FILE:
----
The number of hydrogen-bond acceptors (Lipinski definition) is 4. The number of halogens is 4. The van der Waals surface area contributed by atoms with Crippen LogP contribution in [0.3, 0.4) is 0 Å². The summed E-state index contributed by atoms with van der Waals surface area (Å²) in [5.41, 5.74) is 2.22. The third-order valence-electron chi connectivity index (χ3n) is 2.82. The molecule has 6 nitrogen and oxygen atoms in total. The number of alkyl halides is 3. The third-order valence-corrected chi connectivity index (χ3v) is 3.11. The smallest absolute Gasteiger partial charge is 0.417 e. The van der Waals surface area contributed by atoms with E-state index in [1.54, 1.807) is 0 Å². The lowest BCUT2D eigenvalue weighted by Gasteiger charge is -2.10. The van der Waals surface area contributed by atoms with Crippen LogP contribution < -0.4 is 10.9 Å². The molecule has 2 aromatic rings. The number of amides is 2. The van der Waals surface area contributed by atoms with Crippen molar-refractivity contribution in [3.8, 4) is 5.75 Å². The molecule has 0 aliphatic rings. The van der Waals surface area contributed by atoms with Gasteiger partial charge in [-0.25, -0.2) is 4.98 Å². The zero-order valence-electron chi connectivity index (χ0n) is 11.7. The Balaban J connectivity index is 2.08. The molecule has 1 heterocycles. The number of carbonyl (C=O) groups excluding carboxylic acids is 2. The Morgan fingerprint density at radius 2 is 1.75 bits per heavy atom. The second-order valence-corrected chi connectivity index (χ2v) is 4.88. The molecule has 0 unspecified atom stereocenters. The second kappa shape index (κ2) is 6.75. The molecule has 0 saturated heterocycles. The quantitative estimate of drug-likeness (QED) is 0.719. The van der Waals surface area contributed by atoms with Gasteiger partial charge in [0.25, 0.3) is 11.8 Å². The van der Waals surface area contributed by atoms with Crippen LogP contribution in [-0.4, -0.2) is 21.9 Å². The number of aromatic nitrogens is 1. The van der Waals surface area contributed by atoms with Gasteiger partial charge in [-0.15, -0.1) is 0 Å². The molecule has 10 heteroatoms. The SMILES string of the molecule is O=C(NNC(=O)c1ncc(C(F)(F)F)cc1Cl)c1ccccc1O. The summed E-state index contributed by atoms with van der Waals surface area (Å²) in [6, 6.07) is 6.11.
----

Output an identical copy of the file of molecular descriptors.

The number of hydrogen-bond acceptors (Lipinski definition) is 4. The number of halogens is 4. The van der Waals surface area contributed by atoms with Crippen LogP contribution in [0.3, 0.4) is 0 Å². The summed E-state index contributed by atoms with van der Waals surface area (Å²) in [5.41, 5.74) is 2.22. The third-order valence-electron chi connectivity index (χ3n) is 2.82. The molecule has 6 nitrogen and oxygen atoms in total. The number of alkyl halides is 3. The third-order valence-corrected chi connectivity index (χ3v) is 3.11. The smallest absolute Gasteiger partial charge is 0.417 e. The van der Waals surface area contributed by atoms with E-state index in [1.54, 1.807) is 0 Å². The lowest BCUT2D eigenvalue weighted by Gasteiger charge is -2.10. The van der Waals surface area contributed by atoms with Crippen LogP contribution < -0.4 is 10.9 Å². The molecule has 2 aromatic rings. The number of amides is 2. The van der Waals surface area contributed by atoms with Crippen molar-refractivity contribution in [3.8, 4) is 5.75 Å². The molecule has 0 aliphatic rings. The van der Waals surface area contributed by atoms with Gasteiger partial charge in [-0.25, -0.2) is 4.98 Å². The zero-order valence-electron chi connectivity index (χ0n) is 11.7. The Balaban J connectivity index is 2.08. The molecule has 1 heterocycles. The number of carbonyl (C=O) groups excluding carboxylic acids is 2. The Morgan fingerprint density at radius 2 is 1.75 bits per heavy atom. The second-order valence-corrected chi connectivity index (χ2v) is 4.88. The molecule has 0 unspecified atom stereocenters. The second kappa shape index (κ2) is 6.75. The molecule has 0 saturated heterocycles. The quantitative estimate of drug-likeness (QED) is 0.719. The van der Waals surface area contributed by atoms with Gasteiger partial charge in [0.25, 0.3) is 11.8 Å². The van der Waals surface area contributed by atoms with Crippen LogP contribution in [-0.4, -0.2) is 21.9 Å². The number of aromatic nitrogens is 1. The van der Waals surface area contributed by atoms with Gasteiger partial charge in [-0.15, -0.1) is 0 Å². The molecule has 10 heteroatoms. The SMILES string of the molecule is O=C(NNC(=O)c1ncc(C(F)(F)F)cc1Cl)c1ccccc1O. The summed E-state index contributed by atoms with van der Waals surface area (Å²) in [6, 6.07) is 6.11.